Quinten: I sort of grew up around the school. My mother is a teacher here. Even before she was working here, she took my sister and me to a graduate show. I must’ve been around 10 or 11 years old. I was shocked to see that this was something you actually study after high school (laughs). It amazed me that so many people come from all over the world to study here. Around that time the school also shaped my views on fashion. Of course I looked at magazines or would see things in the early days of Google Images but it was the school that year after year shaped my idea of fashion with the graduate show. Ultimately, that’s why I chose to study here. It’s practical that I already lived here but it wasn’t the deciding factor. Another attraction is the fact that this is the school that pushes artistry. It’s part of a broader art institute and you feel that.
How has Antwerp city inspired you as a designer?
Brandon: Funny you should ask, my collection is titled Brandwerpen. It’s inspired by the last four years here but also Antwerp as a place. Last year I was inspired by Los Angeles, where I’m from. The year before that was more about America in general. Now it’s this city’s turn. The places where I live always affect what I do. The collection is a bit of a diary of this year. My year started out quite chaotically because a lot happened. Everyone talks about how you have to start the year fresh but I totally wasn’t. I pulled through though. So my collection came from this dark place and then sort of gradually also morphed into something more joyful and playful as well. It’s a total mix, very much like this city and my experiences in it. There’s a lot of references in the collection to things I found out about while I was here.
Quinten: Living in Belgium, naturally the first designers you become aware of are the Antwerp Six and the generations afterwards. It’s fairly recent, with the height of it being the eighties and the nineties. Of course it influenced me, it’s hard to pinpoint but I think Antwerp designers all share the similarity that they know how to build their own worlds and business models. Antwerp as a city, with the people in it, has greatly influenced me. Just walking past a Dries Van Noten store window when I was younger inspired me in a way.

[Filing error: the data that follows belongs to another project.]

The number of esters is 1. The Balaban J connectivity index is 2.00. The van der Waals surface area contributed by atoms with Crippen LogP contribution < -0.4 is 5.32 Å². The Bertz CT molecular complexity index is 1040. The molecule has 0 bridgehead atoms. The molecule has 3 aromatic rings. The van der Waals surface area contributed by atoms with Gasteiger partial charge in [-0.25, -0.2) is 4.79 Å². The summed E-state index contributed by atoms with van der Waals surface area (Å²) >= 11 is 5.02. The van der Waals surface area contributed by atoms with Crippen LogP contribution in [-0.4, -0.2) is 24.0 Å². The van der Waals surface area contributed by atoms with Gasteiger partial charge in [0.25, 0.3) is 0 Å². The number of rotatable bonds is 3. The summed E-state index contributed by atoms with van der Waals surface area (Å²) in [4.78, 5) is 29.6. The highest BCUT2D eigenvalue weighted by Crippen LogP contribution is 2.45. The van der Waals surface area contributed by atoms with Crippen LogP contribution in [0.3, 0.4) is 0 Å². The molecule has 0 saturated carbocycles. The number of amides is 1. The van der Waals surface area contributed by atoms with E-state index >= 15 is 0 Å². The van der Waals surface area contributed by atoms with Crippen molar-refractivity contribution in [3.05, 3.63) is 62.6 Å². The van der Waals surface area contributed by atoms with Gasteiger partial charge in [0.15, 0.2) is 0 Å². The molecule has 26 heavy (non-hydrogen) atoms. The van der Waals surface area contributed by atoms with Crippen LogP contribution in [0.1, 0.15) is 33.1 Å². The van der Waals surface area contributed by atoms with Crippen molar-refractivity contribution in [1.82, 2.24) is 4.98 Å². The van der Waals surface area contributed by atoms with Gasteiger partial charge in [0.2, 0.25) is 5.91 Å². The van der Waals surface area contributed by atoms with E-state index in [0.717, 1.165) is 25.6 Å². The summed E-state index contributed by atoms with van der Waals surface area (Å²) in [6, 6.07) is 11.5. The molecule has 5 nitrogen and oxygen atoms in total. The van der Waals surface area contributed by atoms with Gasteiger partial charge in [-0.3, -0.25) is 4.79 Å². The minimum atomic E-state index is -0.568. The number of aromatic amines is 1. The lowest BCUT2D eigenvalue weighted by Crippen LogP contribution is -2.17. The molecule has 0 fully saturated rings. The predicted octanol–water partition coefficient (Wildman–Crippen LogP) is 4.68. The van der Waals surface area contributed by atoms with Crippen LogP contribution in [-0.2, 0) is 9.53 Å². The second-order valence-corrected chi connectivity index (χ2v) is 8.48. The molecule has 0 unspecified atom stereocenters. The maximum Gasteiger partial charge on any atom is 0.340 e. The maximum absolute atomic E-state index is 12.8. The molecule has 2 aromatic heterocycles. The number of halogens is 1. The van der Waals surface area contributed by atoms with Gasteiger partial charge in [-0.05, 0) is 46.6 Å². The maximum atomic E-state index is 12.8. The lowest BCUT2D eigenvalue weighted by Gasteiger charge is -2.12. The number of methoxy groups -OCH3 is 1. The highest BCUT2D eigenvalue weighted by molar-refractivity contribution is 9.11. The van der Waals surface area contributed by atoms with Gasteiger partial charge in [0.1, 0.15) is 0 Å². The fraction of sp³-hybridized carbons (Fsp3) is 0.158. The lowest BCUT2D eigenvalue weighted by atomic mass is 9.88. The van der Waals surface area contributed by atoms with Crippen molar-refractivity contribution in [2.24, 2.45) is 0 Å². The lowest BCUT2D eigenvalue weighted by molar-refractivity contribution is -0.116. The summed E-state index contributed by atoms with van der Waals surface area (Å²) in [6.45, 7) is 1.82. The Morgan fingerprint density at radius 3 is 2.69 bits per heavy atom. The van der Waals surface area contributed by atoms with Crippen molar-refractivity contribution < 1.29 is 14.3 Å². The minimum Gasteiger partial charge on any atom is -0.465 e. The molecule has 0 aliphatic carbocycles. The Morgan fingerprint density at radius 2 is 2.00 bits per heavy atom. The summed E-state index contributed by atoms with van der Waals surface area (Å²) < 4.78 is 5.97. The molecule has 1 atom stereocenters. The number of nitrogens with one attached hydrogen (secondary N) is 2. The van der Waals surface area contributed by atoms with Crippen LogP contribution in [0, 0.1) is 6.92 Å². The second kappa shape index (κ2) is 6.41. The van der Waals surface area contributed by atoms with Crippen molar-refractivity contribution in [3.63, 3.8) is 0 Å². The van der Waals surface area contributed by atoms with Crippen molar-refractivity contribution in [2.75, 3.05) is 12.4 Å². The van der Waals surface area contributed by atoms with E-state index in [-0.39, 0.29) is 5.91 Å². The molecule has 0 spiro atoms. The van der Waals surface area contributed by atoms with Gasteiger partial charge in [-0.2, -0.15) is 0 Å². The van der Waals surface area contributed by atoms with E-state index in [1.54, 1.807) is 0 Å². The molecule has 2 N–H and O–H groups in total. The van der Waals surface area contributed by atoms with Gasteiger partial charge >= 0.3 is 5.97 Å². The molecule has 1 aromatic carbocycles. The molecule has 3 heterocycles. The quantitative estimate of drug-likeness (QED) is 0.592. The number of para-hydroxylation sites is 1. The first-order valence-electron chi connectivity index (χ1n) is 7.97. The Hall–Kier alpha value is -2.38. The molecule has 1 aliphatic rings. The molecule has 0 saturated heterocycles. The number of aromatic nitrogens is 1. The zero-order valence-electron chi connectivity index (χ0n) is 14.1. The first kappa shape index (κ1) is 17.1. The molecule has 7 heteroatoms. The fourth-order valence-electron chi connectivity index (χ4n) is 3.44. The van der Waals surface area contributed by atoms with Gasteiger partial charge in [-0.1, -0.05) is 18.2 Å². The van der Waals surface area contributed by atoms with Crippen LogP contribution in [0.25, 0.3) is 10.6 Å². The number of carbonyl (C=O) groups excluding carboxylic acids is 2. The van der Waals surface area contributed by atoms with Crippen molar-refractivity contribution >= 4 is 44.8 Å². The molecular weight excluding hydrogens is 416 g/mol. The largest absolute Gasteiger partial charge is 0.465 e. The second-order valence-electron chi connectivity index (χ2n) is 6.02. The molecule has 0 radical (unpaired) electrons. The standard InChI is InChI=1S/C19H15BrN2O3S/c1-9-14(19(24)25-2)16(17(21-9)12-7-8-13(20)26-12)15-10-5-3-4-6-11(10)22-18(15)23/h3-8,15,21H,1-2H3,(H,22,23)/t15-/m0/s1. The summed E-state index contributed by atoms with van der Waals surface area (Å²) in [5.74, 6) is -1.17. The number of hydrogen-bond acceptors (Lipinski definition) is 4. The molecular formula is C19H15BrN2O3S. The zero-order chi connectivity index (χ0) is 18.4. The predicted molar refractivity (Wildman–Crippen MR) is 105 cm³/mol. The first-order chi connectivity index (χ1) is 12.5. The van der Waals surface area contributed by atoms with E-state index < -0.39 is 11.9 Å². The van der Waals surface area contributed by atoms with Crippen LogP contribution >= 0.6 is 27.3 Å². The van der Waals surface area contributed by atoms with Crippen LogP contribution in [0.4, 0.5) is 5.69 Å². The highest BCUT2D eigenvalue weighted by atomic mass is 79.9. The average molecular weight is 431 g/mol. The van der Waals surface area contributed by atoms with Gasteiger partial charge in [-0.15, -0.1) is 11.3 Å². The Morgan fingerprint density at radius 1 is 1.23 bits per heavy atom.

There’s a very busy schedule coming up with the graduate show around the corner. What’s the first thing you’re going to do after the last garment has safely been stored and you’re completely done?
Quinten: There’s the after party when the show is over so maybe I’ll get drunk (laughs). I’m going on a holiday to Milan with some friends. Then I’m going to look into all the practical things I couldn’t do in the last couple of busy months. I need to go to a dentist, and see some family and friends.
Brandon: I’m going to watch a crap ton of reality television! I love doing nothing but haven’t found time for that in such a long time. My family is coming so maybe we can all do nothing together.
How do you see yourselves working in the future? Do you want to work for a house or become an independent designer/brand?
Quinten: I already did an internship and that really opened my eyes. You need that experience outside of the bubble of being so busy with your own work at the school. At Dries, I noticed that I had to learn to work with a team. It doesn’t matter if you’re going to join an existing house or do your own brand, you’ll always be working with other people. It’s a collaborative effort so you have to adapt. So I’m interested in interning or joining a house first, hopefully. It’ll also be helpful to see more of the business side of things. I do see my own product or brand down the road.
Brandon: I totally agree. You’re constantly self reflecting and confronted with yourself here. Which is good, but I want to take a break from myself a bit and go out there. Meet more people and see how this works in the actual world. The best place to do that is by working for someone at first. I wanna go to a big city, meet everyone in it, figure out what is going on and learn more. I don’t think I’ll ever feel that the timing is completely right but eventually I do want to do my own stuff.
See Quinten Mestdagh’s womenswear collection Default By Bliss and Brandon Wen’s menswear collection Brandwerpen for yourself this Friday and Saturday at the Royal Academy of Fine Art’s Fashion Departement #SHOW2019. Tickets and details for SHOW 2019 are available here. Tickets for the in-depth and personal look at all the master graduates #EXPO2019 are available here.